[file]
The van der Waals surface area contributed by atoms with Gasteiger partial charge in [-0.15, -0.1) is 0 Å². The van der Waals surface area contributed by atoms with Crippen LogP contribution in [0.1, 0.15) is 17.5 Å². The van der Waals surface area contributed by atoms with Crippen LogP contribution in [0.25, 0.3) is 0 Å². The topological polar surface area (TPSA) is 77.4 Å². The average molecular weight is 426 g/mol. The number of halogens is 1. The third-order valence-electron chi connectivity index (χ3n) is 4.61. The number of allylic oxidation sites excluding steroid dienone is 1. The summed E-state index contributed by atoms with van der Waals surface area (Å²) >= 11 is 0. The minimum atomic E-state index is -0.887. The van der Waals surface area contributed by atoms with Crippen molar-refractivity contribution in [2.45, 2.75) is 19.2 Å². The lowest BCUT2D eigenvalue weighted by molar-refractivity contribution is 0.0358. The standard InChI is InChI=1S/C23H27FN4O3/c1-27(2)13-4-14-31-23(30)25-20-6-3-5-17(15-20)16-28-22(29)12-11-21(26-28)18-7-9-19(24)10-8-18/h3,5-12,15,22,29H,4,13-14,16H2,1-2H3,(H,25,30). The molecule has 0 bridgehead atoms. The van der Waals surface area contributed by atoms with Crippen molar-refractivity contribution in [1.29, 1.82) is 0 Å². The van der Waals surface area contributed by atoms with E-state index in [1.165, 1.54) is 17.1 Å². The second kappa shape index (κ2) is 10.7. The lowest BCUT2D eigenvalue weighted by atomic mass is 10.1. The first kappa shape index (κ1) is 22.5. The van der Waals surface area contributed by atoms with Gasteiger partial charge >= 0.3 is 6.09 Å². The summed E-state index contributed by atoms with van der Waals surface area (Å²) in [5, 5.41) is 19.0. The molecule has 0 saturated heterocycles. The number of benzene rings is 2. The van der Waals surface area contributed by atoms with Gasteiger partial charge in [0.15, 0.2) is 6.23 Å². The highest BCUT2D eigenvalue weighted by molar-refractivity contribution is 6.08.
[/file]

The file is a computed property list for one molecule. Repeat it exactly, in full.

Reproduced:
The van der Waals surface area contributed by atoms with Gasteiger partial charge in [-0.15, -0.1) is 0 Å². The van der Waals surface area contributed by atoms with Crippen LogP contribution in [0.1, 0.15) is 17.5 Å². The van der Waals surface area contributed by atoms with Crippen LogP contribution in [0.25, 0.3) is 0 Å². The topological polar surface area (TPSA) is 77.4 Å². The average molecular weight is 426 g/mol. The number of halogens is 1. The third-order valence-electron chi connectivity index (χ3n) is 4.61. The number of allylic oxidation sites excluding steroid dienone is 1. The summed E-state index contributed by atoms with van der Waals surface area (Å²) >= 11 is 0. The minimum atomic E-state index is -0.887. The van der Waals surface area contributed by atoms with Crippen molar-refractivity contribution in [2.45, 2.75) is 19.2 Å². The lowest BCUT2D eigenvalue weighted by molar-refractivity contribution is 0.0358. The standard InChI is InChI=1S/C23H27FN4O3/c1-27(2)13-4-14-31-23(30)25-20-6-3-5-17(15-20)16-28-22(29)12-11-21(26-28)18-7-9-19(24)10-8-18/h3,5-12,15,22,29H,4,13-14,16H2,1-2H3,(H,25,30). The molecule has 0 bridgehead atoms. The van der Waals surface area contributed by atoms with Crippen molar-refractivity contribution in [1.29, 1.82) is 0 Å². The van der Waals surface area contributed by atoms with E-state index in [1.165, 1.54) is 17.1 Å². The second kappa shape index (κ2) is 10.7. The lowest BCUT2D eigenvalue weighted by atomic mass is 10.1. The first kappa shape index (κ1) is 22.5. The van der Waals surface area contributed by atoms with Gasteiger partial charge >= 0.3 is 6.09 Å². The summed E-state index contributed by atoms with van der Waals surface area (Å²) in [5, 5.41) is 19.0. The molecule has 0 saturated heterocycles. The number of benzene rings is 2. The van der Waals surface area contributed by atoms with Gasteiger partial charge in [0.15, 0.2) is 6.23 Å². The highest BCUT2D eigenvalue weighted by molar-refractivity contribution is 6.08.